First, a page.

April 24, 2012

Archiving the fight against AIDS at Rosenthal

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Written by: admin

The unveiling of the Robert Rygor papers at the Queens College Special Collections and Archives brought together students and faculty to witness a collection chronicling the struggles of the lesbian, gay, bisexual, queer and transgender community.

Held on April 18 in the Benjamin Rosenthal Library, the event told the story of Robert Rygor, a gay activist who challenged social norms and fought for the rights of LGBT individuals during the AIDS crisis.

A Queens College student observes the new addtion to the LGBT Archives in the Rosenthal Library. Photo by Dana Amrami.

Rygor, who had AIDS, fought tirelessly for the promotion of research about the disease, gay rights, and for the redirection of national funds away from warfare and toward the creation of schools and a better healthcare system.

Rygor’s parents and Brendan Fay, a friend and fellow activist, attended the event. Fay is an activist affiliated with Act Up New York, a non-partisan organization Rygor led committed to ending the AIDS crisis. He directed a commemorative film in remembrance of the late Rygor called “Silence to Speech,” which was played at the event.

In the film, Rygor’s father, Stanley, speaks about learning that his son was diagnosed with the disease.

“When I heard of his disease I yelled and cried ‘my baby, my baby,’” said Stanley Rygor, who described the AIDS epidemic of the 1970s as “a whole generation of fine young men and women plundered and damned.”

Rygor remained an activist until the day he died. He ran for public office in NYC and traveled to Africa in the final months of his life to spread global awareness of the AIDS epidemic. He passed away in January 1994.

Rygor’s father spoke with candor and emotion about his initial struggle with, and eventual acceptance of, his son’s identity. Eventually, he too became an advocate for gay rights.

“Accept them, support them; they’re your kids and you’ve got to love them, you’ve got to love them,” Rygor’s father said.

Today, the Rygor family displays the rainbow flag outside their home in memory of their son. About the hardships that LGBT individuals face, Fay said, “People don’t understand what it is like to be deprived of civil rights.”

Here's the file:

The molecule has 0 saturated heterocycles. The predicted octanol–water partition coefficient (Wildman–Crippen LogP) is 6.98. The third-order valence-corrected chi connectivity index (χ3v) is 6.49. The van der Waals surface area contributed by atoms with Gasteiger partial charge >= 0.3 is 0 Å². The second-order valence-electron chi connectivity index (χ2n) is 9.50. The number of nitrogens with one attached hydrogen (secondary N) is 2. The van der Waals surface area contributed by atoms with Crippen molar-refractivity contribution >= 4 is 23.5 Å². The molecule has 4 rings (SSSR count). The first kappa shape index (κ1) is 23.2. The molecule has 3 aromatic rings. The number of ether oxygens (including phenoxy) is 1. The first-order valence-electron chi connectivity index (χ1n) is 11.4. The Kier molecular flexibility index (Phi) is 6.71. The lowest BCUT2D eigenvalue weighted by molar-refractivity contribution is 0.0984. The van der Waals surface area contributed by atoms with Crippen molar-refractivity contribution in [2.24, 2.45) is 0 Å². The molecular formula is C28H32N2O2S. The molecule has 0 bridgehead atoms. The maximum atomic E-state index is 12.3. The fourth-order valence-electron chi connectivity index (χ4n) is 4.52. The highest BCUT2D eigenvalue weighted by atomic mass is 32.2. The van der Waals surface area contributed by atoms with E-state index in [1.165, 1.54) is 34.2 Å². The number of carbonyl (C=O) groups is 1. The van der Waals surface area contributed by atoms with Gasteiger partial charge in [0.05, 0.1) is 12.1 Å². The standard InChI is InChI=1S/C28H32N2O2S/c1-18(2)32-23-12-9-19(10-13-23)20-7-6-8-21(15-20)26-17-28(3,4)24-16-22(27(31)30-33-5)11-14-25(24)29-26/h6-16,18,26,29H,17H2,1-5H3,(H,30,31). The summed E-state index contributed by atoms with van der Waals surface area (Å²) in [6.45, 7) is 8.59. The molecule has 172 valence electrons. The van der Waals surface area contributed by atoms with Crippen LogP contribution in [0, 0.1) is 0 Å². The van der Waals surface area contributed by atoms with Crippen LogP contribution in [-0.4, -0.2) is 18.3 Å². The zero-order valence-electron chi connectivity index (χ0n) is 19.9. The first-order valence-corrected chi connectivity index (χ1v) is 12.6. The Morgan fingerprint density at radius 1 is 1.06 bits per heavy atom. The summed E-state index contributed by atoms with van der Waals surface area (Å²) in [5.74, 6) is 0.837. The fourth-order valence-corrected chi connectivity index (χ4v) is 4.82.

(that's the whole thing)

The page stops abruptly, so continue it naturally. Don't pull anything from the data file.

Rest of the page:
“Our mission is to preserve and make accessible this history to the QC community and beyond,” said Annie Tumino, archivist and main speaker at the event.

Corinne Klee, co-organizer of the event, is the graduate student that actually processed the entire collection piece by piece.

“I tried to pick material that developed a relationship so that people could get a sense of who Robert was and then develop an emotional connection to the material,” Klee said.

Fay called Rygor’s papers a treasure trove of heritage that could serve to instill pride and inspiration among LGBT youth.

“I find this collection an amazing resource to have on our campus. It tells me something about my history as a queer person; about the stark contrasts between life in New York City today and life here only 20 years ago; about the struggles that people living with — and dying from — AIDS faced and still continue to face,” said Noam Parness, vice president of the Gay Lesbian and Straight Alliance.

This extensive collection of writings and pictures is open to the public at the Rosenthal Library’s Special Collections and Archives and can be found in the civil rights collection.

Robert Rygor had said of himself, “I am here because AIDS is a crisis without a leader,” said his father: “I know wherever he is, he’s proud.”

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